Russian oligarch Dmitry Rybolovlev loses suit accusing Sotheby's of art fraud

Dmitry Rybolovlev, president of As Monaco Football Club SA, arrives at court in New York on Jan. 9, 2024.

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Russian billionaire Dmitry Rybolovlev on Tuesday lost a New York federal court lawsuit in which he had accused the Sotheby’s auction house of helping an art buyer defraud the oligarch by having him grossly overpay for various pieces of art.

A jury after several hours of deliberations found for Sotheby’s on all counts in Rybolovlev’s civil suit. The case related to more than $100 million in purchases the 57-year-old fertilizer magnate made through art buyer Yves Bouvier.

Bouvier for more than a decade had acted as the billionaire’s agent, helping him buy 38 masterworks for more than $2 billion.

Rybolovlev’s suit in U.S. District Court in Manhattan said he believed that Bouvier was conducting “hard-fought negotiations with sellers” on his behalf, when in reality, he was inflating the actual sales prices by nearly 100%.

The suit said Sotheby’s, as a broker for the transactions, helped Bouvier “justify the fraudulent prices he charged” Rybolovlev’s companies Accent Delight International Limited and Xitrans Finance Limited.

“It knew the actual prices Bouvier paid to the sellers and the fraudulently inflated prices Bouvier induced Plaintiffs to pay to him,” the suit said.

Among the four artworks that were the subject of the trial was the Leonardo da Vinci painting “Salvator Mundi,” which Bouvier purchased from Sotheby’s for $83 million only to sell it a day later to Rybolovlev for $127.5 million. Rybolovlev later sold the piece at an auction through Christie’s in 2017 for $450.3 million, a record price for a painting.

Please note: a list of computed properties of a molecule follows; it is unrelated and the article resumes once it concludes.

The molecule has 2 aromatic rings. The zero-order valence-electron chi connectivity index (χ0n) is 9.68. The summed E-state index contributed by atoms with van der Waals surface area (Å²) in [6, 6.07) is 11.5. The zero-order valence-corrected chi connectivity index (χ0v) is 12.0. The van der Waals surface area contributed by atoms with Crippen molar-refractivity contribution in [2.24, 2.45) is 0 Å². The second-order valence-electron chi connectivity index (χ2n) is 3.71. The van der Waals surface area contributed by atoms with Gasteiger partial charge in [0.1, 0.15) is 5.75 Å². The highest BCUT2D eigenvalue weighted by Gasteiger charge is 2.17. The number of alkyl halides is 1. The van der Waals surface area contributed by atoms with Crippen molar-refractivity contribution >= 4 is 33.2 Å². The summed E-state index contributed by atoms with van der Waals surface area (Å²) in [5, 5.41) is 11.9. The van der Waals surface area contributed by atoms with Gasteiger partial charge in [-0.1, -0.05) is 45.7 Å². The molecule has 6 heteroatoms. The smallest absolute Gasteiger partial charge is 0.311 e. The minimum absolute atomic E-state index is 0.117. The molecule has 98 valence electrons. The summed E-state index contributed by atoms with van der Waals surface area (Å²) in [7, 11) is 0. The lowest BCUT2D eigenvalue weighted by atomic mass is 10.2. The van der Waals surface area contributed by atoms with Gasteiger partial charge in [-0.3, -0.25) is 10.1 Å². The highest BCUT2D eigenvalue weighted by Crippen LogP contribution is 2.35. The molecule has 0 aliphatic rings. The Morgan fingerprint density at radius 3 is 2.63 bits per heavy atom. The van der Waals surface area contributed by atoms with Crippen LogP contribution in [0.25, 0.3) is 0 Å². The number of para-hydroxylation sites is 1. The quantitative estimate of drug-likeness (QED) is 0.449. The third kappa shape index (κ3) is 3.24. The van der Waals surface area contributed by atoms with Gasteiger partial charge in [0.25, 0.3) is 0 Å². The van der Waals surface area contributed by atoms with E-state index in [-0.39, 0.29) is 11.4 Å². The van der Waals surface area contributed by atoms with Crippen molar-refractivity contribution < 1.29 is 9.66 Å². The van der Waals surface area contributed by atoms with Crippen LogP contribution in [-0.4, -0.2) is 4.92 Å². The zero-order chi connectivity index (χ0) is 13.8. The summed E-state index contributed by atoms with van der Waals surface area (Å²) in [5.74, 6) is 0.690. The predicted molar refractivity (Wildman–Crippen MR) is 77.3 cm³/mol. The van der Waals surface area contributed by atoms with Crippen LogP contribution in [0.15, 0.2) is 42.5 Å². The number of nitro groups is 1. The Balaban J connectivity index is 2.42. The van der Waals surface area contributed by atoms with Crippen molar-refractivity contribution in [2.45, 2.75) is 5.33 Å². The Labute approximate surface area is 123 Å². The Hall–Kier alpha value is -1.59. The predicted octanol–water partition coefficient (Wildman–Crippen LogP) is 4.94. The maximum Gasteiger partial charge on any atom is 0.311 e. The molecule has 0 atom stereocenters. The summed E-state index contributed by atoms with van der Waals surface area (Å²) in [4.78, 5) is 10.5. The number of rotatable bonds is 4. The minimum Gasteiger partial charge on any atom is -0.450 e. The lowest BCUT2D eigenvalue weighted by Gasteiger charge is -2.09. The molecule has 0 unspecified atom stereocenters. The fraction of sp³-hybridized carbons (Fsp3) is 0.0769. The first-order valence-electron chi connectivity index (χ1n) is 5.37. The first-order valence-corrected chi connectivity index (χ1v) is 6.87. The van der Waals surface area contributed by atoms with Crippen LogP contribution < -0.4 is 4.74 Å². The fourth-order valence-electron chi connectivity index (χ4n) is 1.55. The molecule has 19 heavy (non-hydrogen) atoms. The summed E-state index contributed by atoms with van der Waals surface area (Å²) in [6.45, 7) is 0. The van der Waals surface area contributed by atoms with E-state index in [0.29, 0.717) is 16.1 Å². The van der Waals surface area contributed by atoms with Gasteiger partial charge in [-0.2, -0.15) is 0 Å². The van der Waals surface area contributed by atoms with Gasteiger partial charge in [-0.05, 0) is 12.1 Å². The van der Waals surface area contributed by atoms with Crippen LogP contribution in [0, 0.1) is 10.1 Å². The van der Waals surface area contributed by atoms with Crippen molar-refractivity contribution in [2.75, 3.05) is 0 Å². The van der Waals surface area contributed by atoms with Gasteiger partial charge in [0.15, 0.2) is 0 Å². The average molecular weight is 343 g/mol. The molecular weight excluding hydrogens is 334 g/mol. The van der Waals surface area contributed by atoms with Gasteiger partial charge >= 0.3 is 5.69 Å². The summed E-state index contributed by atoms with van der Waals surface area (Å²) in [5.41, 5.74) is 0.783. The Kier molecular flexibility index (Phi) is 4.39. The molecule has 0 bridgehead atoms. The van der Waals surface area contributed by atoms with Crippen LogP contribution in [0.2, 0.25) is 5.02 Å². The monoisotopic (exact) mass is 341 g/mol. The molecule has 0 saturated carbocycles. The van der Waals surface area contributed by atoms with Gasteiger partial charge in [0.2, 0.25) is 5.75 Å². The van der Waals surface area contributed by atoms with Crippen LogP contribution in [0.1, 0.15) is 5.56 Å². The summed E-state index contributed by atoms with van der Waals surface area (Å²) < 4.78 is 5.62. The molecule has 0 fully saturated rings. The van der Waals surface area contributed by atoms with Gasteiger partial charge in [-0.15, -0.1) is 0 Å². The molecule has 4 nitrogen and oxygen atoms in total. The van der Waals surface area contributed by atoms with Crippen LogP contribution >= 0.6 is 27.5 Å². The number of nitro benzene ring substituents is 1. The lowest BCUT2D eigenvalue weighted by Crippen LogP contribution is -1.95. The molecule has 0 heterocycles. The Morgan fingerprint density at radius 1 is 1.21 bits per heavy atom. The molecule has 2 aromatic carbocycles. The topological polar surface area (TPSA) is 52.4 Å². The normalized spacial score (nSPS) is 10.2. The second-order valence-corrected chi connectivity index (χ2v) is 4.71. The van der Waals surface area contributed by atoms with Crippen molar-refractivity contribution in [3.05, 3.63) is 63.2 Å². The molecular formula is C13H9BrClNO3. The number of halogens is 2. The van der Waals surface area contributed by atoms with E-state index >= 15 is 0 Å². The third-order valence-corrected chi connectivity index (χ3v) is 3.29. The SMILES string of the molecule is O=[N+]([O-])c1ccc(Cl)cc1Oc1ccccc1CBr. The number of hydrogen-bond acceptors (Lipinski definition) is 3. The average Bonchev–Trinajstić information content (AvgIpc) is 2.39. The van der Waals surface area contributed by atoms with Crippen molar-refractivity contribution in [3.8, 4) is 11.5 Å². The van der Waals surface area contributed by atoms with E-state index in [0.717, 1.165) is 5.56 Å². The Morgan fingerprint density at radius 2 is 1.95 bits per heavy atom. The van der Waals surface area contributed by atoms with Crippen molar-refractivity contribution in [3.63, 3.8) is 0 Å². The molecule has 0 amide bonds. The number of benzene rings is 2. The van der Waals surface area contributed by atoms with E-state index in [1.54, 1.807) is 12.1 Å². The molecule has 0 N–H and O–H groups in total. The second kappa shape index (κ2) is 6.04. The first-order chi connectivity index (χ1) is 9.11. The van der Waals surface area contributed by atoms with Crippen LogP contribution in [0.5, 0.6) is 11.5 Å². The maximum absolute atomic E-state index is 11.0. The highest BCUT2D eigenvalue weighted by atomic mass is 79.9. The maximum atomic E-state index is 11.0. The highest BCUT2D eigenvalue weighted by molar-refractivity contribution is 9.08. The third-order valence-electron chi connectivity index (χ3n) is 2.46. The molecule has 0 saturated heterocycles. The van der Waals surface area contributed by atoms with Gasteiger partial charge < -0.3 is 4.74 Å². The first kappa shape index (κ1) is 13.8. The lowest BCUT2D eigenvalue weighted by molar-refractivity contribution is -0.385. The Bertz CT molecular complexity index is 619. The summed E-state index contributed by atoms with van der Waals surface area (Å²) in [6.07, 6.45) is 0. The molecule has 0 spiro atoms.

At trial, Sotheby’s lawyer Sara Shudofsky told jurors that Rybolovlev was “trying to make an innocent party pay for what somebody else did to him.”

“Sotheby’s didn’t know anything about those lies,” Shudofsky said. “Sotheby’s had no knowledge of and didn’t participate in any misconduct.”

After the verdict on Tuesday in its favor, the auction house in a statement said the decision “reaffirms Sotheby’s long-standing commitment to upholding the highest standards of integrity, ethics, and professionalism in all aspects of the art market.”

“We are grateful to the jury for its verdict, which totally vindicates Sotheby’s of any alleged misconduct,” Sotheby’s said.

“Throughout the trial, there was a glaring lack of evidence presented by the plaintiff and, as has been clear from the beginning, Sotheby’s strictly adhered to all legal requirements, financial obligations, and industry best practices during the transactions of these artworks.”

Rybolovlev’s lawyer Daniel Kornstein said, “This case achieved our goal of shining a light on the lack of transparency that plagues the art market. That secrecy made it difficult to prove a complex aiding and abetting fraud case.”

“This verdict only highlights the need for reforms, which must be made outside the courtroom,” Kornstein added.

Rybolovlev, who bought a Palm Beach, Florida, mansion from former President Donald Trump in 2008 for $95 million, settled his claims against Bouvier for undisclosed terms, the art buyers’ lawyers said last month.

Bouvier’s lawyers in a statement to the Associated Press earlier this month said Rybolovlev’s legal claims against him had been rejected “by authorities around the world” in nine legal cases filed in Singapore, Hong Kong, New York, Monaco and Geneva.

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